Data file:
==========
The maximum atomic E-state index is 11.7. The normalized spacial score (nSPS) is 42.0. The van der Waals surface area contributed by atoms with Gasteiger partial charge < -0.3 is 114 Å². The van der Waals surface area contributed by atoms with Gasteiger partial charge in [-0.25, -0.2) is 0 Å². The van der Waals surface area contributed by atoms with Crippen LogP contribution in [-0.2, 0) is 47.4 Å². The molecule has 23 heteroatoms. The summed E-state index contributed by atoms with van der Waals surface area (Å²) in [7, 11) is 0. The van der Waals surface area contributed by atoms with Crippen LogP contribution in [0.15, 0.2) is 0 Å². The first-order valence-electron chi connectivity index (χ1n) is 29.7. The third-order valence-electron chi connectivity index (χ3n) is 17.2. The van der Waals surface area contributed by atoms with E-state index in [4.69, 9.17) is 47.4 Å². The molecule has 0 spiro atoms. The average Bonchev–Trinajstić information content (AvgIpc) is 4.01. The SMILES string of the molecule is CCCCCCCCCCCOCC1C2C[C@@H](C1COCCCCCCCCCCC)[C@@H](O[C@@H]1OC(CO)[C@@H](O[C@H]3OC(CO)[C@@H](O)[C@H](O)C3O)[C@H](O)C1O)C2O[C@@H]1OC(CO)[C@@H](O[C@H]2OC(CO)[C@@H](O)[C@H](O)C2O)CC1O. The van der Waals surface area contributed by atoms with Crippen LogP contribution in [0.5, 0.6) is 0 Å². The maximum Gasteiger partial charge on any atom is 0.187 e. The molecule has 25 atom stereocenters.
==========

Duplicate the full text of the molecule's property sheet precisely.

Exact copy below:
The maximum atomic E-state index is 11.7. The normalized spacial score (nSPS) is 42.0. The van der Waals surface area contributed by atoms with Gasteiger partial charge < -0.3 is 114 Å². The van der Waals surface area contributed by atoms with Gasteiger partial charge in [-0.25, -0.2) is 0 Å². The van der Waals surface area contributed by atoms with Crippen LogP contribution in [-0.2, 0) is 47.4 Å². The molecule has 23 heteroatoms. The summed E-state index contributed by atoms with van der Waals surface area (Å²) in [7, 11) is 0. The van der Waals surface area contributed by atoms with Crippen LogP contribution in [0.15, 0.2) is 0 Å². The first-order valence-electron chi connectivity index (χ1n) is 29.7. The third-order valence-electron chi connectivity index (χ3n) is 17.2. The van der Waals surface area contributed by atoms with E-state index in [4.69, 9.17) is 47.4 Å². The molecule has 0 spiro atoms. The average Bonchev–Trinajstić information content (AvgIpc) is 4.01. The SMILES string of the molecule is CCCCCCCCCCCOCC1C2C[C@@H](C1COCCCCCCCCCCC)[C@@H](O[C@@H]1OC(CO)[C@@H](O[C@H]3OC(CO)[C@@H](O)[C@H](O)C3O)[C@H](O)C1O)C2O[C@@H]1OC(CO)[C@@H](O[C@H]2OC(CO)[C@@H](O)[C@H](O)C2O)CC1O. The van der Waals surface area contributed by atoms with Crippen LogP contribution in [0.5, 0.6) is 0 Å². The maximum Gasteiger partial charge on any atom is 0.187 e. The molecule has 25 atom stereocenters.